Saddam underestimated the coalition’s “precision-guided munitions,” smart bombs, and other high-tech munitions. He saw, however, his own “missiles as his most reliable means” of damaging the coalition’s forces. He hoped to direct them against Israel and against facilities in Saudi Arabia. Saddam hoped that his missile attacks on Israel would exacerbate “the prospective war's stresses and strains on the political cohesion of the coalition” by inflaming tensions between Israel and the various Arab states. In general, Iraq’s strategy relied “on deterring and if necessary rebuffing the central thrust of the enemy campaign, by” such political tensions. Saddam’s strategy was, therefore, as much political as military. He assumed that the U.S. had an “extreme sensitivity to casualties,” and would flinch in the face of actual land battles.
President Bush, meanwhile, continued his determination “not to repeat the mistake of the 1960s,” which meant “not to get trapped in an un-winnable war,” and “not allow civilians to impose artificial restrictions” on tactics and strategy. Bush kept the coalition focused on the “primary objective,” which “was to liberate Kuwait.” By maintaining focus on this goal, the U.S. could avoid ‘another Vietnam’ by avoiding the wrong goals, e.g., nation-building (‘Vietnamization’): “it would be extremely unwise to be seen to try to change the regime in Baghdad,” because it would arouse the suspicion of the Arab states and it would commit the U.S. to a long-term occupational force in the area.
Another “presumed lesson of Vietnam was that the public would be intolerant of high casualties.” Whether this assumption was true – and if true, to what extent – remained to be seen. Saddam hoped that the public would turn against the war, seeing even a small number of casualties. Coalition planners, therefore, worked cautiously and conservatively, to keep coalition casualties to a minimum. Working with a range of assumptions, planning for everything from best-case to worst-case scenarios, it turned out “extremely optimistic assumptions” would “in fact approximate the actual state of affairs.” Some planners wanted to “avoid a ground war” altogether, and thereby avoid casualties, and rely solely on air power. Among those who favored the air-only option, there were different scenarios about how such a war would go. But in the end, although the early phases of the war were primarily reliant on air power, it would not be an exclusively air war, and there would be major infantry and armored involvement. Chairman of the Joint Chiefs of Staff, General Colin Powell, gave three reasons for rejecting the air-only option: first, it would give the Iraqis the operational initiative for any ground action; second, Powell saw this option as indecisive, in light of the fact that Saddam would sacrifice numerous Iraqi lives to absorb coalition bombing, and Powell probably saw it as not focused clearly on the coalition’s stated objective; third, by adding a ground element, Powell could force Saddam to fight a two-front war: air and land.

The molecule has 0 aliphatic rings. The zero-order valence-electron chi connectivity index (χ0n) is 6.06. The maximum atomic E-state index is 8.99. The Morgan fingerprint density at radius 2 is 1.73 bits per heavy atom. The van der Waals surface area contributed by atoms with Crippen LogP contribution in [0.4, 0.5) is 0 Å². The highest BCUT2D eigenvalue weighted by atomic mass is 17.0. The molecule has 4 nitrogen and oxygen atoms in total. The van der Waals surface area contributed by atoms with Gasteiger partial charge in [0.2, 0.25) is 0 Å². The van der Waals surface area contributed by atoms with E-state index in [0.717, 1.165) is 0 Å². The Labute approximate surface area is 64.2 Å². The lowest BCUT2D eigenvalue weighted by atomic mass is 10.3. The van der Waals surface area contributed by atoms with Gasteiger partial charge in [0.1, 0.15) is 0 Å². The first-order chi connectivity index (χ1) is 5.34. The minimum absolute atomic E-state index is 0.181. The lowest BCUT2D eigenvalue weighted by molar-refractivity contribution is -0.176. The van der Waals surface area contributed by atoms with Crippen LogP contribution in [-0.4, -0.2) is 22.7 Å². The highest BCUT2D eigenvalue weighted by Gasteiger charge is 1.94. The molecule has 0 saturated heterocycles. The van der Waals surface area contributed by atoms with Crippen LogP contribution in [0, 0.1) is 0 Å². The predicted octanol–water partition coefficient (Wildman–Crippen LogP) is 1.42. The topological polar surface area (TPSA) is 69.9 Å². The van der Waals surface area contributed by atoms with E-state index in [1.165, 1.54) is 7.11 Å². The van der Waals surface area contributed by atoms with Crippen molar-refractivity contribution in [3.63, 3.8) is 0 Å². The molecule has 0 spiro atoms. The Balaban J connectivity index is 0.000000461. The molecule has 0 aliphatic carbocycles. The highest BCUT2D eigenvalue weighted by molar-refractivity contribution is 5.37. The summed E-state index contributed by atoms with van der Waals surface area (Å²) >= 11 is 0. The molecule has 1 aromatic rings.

Powell rejected, however, any frontal assault or over-the-top type of ground attack. Ground action would follow extensive aerial bombardment, and more sophisticated ground strategies would minimize casualties.
Bush’s international coalition had several strategic advantages: access to ports, petroleum, and airfields; lack of harassment by Iraqi troops as Saddam held off in his strategy of waiting; time to prepare and organize as Saddam refused to begin the fight; and shortages of critical war material in Iraq during the embargo. The coalition faced two unknowns: although they knew that Iraq had not yet developed nuclear weapons, it was known that they had chemical weapons; would they use them? A second unknown whether Saddam’s missile force was as well-developed as he claimed. In sum, the coalition’s “priorities would be to achieve air superiority, eliminate missiles and Iraq's small fleet of fast patrol boats, interdict supply lines, and then engage in a fast and mobile desert campaign based on maneuver rather than attrition,” and to utilize “flanking maneuvers rather than direct assaults on Iraqi fortifications.”
The war began on January 17, 1991, with massive aerial bombardment by the coalition, and little reaction from Iraq – only a small amount of relatively ineffective anti-aircraft fire. Electronic countermeasures reduced Iraqi anti-aircraft fire further. The main tactical question at this time was targeting: “The dividing line between civilian and military targets was a thin one. There were clear rules on avoiding religious and cultural sites.” But the distinction was not always clear-cut, especially in Saddam’s fascist or totalitarian state. Bad weather, and Iraqi missile strikes against Israel and Saudi Arabia, stretched the planned air campaign from thirty to thirty-nine days. Iraq took a pounding, with little retaliation.
“To salvage his strategy Saddam would have had to draw the coalition into a premature ground offensive in Kuwait to bring the war into a quick end, even at the cost of many Iraqi lives,” but he did not orchestrate any provocative ground action. He did initiate one small raid, on the Saudi town of Khafji, which had already been evacuated. His raiding party was decisively defeated, but as Freedman and Karsh report, the coalition did not take the bait and “play into Saddam’s hands” by prematurely beginning a major ground offensive.
In the air war, there were few civilian casualties. Paradoxically, because there were so few civilian deaths, these fatalities received all the more media attention. An attack on Amiriya left a number of civilians dead in a command bunker, but the distinction between civilian and non-civilian was again blurry, inasmuch as these were employed in a military command station.
The air war having been so successful, the ground war which followed it lasted one hundred hours!
In sum, the coalition leaders – Powell, Schwarzkopf, and Bush – planned cautiously, while Saddam Hussein was rather unrealistic. The victory of Iraq was amazingly swift and decisive.